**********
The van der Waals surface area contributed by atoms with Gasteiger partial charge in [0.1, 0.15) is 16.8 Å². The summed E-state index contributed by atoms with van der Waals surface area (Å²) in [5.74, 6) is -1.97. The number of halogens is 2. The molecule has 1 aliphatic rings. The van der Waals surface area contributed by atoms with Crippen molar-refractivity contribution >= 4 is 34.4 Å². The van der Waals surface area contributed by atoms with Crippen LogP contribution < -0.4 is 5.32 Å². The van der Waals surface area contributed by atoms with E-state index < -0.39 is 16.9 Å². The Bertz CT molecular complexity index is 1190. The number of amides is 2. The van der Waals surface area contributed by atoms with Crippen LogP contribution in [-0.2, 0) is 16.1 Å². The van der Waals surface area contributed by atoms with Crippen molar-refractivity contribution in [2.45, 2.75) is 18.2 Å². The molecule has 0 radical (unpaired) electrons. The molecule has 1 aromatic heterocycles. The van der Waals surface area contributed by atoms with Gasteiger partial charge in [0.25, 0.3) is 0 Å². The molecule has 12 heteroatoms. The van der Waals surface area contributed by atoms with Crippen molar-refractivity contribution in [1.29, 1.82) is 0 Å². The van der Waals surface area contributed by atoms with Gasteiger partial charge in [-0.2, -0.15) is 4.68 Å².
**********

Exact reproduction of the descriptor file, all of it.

The van der Waals surface area contributed by atoms with Gasteiger partial charge in [0.1, 0.15) is 16.8 Å². The summed E-state index contributed by atoms with van der Waals surface area (Å²) in [5.74, 6) is -1.97. The number of halogens is 2. The molecule has 1 aliphatic rings. The van der Waals surface area contributed by atoms with Crippen molar-refractivity contribution >= 4 is 34.4 Å². The van der Waals surface area contributed by atoms with Crippen LogP contribution < -0.4 is 5.32 Å². The van der Waals surface area contributed by atoms with E-state index < -0.39 is 16.9 Å². The Bertz CT molecular complexity index is 1190. The number of amides is 2. The van der Waals surface area contributed by atoms with Crippen LogP contribution in [-0.2, 0) is 16.1 Å². The van der Waals surface area contributed by atoms with Crippen molar-refractivity contribution in [2.45, 2.75) is 18.2 Å². The molecule has 0 radical (unpaired) electrons. The molecule has 1 aromatic heterocycles. The van der Waals surface area contributed by atoms with Gasteiger partial charge in [0.25, 0.3) is 0 Å². The molecule has 12 heteroatoms. The van der Waals surface area contributed by atoms with Crippen molar-refractivity contribution in [1.29, 1.82) is 0 Å². The van der Waals surface area contributed by atoms with Gasteiger partial charge in [-0.2, -0.15) is 4.68 Å².